If you enjoyed this post, or have a suggestion for a future one, kindly leave a comment and let’s get chatting. You may subscribe to this blog by clicking on the “subscribe” or “profile” link on the right-hand side of this article. I post new material every Monday.

Five Ways to Increase Tension and Anticipation through Dialogue

Scarab, The Level, and how to harness the power of anticipation in dialogue.

As promised, here are some essential techniques for creating anticipation in your stories, culled from classes I teach on screenwriting. Although there are many more techniques for achieving this, I discuss five that I use over and over again in my own work, and in my novels such as Scarab and The Level: 1. Questions that are left hanging or are only partially answered. 2. Reputation that causes interest. 3. Countdown.  4. Warnings. and 5. Hope of possible escape out of a bad situation.

On The Level

In my previous novel, Scarab, I tapped into the prevailing mystery associated with the Sphinx of Giza in order to create an overall sense of anticipation and intrigue in the story. In my forthcoming novel, The Level, I create anticipation and anxiety by focusing on the ability of dialogue to increase tension.

In The Level, the protagonist, Sam Code, wakes up in a pitch-black room strapped to a chair. He can’t remember who he is or how he got here. A woman dressed in a black burka approaches him carrying a paraffin lamp and warns him that he needs to get out of his current predicament before the power comes back on. She also tells him that he has to get off the island where he is being held, before dawn, or he’ll be killed. The dialogue between them is cryptic, full of suspense, and keeps us guessing as to how it will all end. Here’s an excerpt from the second chapter:

“I can’t come with you. You do understand that?” she said.

“Why not?” Sam asked, somewhat taken aback.

She hesitated. “I’m sorry Sam. I can’t answer that question. But I can tell you there’s a generator that’ll start up in ten minutes. The power and lights will come on. You can’t be in this chair when that happens.”

“Just tell me what the hell’s going on!”

“What you need to know right now is that the power will stay on for an hour. You must find your way out of this facility before the lights go out again. There are many doors to many rooms. Many dead ends. And there are a lot of people with terrifying skills who’ll be looking for you. If they find you they will kill you. But if you manage to escape, head North. You’ll come to a small harbor about a day’s walk from here. There’ll be a boat. Get on it and leave this island. What happens after that depends on you.”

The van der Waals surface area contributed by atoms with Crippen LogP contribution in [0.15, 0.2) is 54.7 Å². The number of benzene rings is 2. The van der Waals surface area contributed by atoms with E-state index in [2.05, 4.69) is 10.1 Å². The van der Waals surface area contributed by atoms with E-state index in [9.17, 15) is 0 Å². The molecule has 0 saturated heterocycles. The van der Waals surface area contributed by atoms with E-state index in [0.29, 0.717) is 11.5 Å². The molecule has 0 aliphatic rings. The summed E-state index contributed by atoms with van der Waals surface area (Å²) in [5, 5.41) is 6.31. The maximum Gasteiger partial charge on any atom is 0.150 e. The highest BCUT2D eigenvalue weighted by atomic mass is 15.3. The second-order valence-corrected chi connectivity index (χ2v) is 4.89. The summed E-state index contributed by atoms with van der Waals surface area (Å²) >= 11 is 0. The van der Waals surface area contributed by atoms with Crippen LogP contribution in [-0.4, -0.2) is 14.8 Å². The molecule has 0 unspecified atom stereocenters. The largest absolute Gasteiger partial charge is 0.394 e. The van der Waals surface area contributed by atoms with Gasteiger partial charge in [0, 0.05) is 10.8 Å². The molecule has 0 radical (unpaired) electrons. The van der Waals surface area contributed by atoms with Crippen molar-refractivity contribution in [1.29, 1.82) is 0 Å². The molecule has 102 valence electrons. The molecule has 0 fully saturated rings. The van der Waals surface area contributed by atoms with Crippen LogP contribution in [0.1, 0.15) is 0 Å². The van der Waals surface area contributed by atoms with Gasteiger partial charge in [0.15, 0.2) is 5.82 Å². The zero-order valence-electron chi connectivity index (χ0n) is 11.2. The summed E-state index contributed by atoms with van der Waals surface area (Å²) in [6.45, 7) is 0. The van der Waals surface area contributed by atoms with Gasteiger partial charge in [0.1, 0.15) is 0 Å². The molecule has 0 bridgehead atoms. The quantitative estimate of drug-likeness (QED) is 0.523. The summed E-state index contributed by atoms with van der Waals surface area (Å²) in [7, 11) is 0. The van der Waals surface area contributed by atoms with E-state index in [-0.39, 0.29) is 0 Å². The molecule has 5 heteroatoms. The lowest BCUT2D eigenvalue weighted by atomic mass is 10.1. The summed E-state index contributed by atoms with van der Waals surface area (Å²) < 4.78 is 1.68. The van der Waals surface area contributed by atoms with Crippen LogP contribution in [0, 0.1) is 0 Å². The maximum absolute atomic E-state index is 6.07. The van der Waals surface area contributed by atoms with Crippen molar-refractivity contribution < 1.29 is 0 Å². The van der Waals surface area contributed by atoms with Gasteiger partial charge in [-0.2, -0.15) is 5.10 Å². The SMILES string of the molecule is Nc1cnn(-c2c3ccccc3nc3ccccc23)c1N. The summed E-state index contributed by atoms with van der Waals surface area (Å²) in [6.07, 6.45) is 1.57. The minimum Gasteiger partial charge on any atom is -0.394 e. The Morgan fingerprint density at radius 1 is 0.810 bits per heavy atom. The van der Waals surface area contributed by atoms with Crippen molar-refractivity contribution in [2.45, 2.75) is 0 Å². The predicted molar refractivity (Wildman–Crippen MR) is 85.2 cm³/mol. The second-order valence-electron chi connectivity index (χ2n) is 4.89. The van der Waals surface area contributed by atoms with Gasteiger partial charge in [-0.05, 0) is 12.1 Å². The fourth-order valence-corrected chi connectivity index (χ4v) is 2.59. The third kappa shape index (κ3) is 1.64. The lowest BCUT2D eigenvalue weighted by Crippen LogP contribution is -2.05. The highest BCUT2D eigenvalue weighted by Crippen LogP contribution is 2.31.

“Why? Why would anyone want to kill me? What’s so special about me?” Sam sounded more anxious than ever.

“The truth is that you are very special Sam,” she said. “You just don’t realize it yet.”

“Then explain it to me,” he pleaded.

Ashanti hesitated yet again, as if weighing up the reasons for keeping the information from him against the consequences to herself for telling him.
“You have something they want,” she said at last.

“What?” Sam pressed her.

“A key.”

“A key to what?”

“A key to a very special door.”

“I don’t understand.”

“You will.” Ashanti leant over and kissed him on the cheek.

Creating Anticipation through Dialogue

Here’s how each technique works:

1. Questions that are left hanging or are only partially answered: Almost everything that Sam asks Ashanti is only partially answered or sidetracked: “I can’t answer that question”, or, “You have something they want”. This causes Sam to exclaim, “I don’t understand”. Unanswered questions create a sense of intrigue and anxiety in the reader. We, like Sam, want answers to these questions, and so we keep reading in an effort to find them.

2. Reputation that causes interest: “And there are a lot of people with terrifying skills who will be looking for you.” This causes us to worry about Sam and wonder about the sorts of skills his hunters possess.

3. Countdown: “But I can tell you there’s a generator that’ll start up in ten minutes. The power and lights will come on. You can’t be in this chair when it does.” This sets up a time limit during which something has to happen. Although we don’t know the details, we believe Sam to be in imminent danger.

4. Warnings: “If they find you they will kill you”. We are left in no doubt as to the outcome, and because we like Sam, we worry about him and keep turning the pages to see if he’ll survive.

5. Hope of possible escape from a bad situation: “But if you manage to escape, head North. You’ll come to a small harbor about a day’s walk from here. There’ll be a boat. Get on it and leave this island.” The search for the answer to this question drives the entire story. Will Sam manage to get to the boat and escape from the island or will he be found and be killed?

In Conclusion

These, then, are five simple but powerful techniques for injecting anticipation into your dialogue, changing otherwise static scenes into exciting page turners. If you’ve enjoyed this article, and have any questions or requests that you wish to be covered in a future blog, please leave a comment by clicking on the “comment” text at the end of this or any other entry, and let’s get chatting!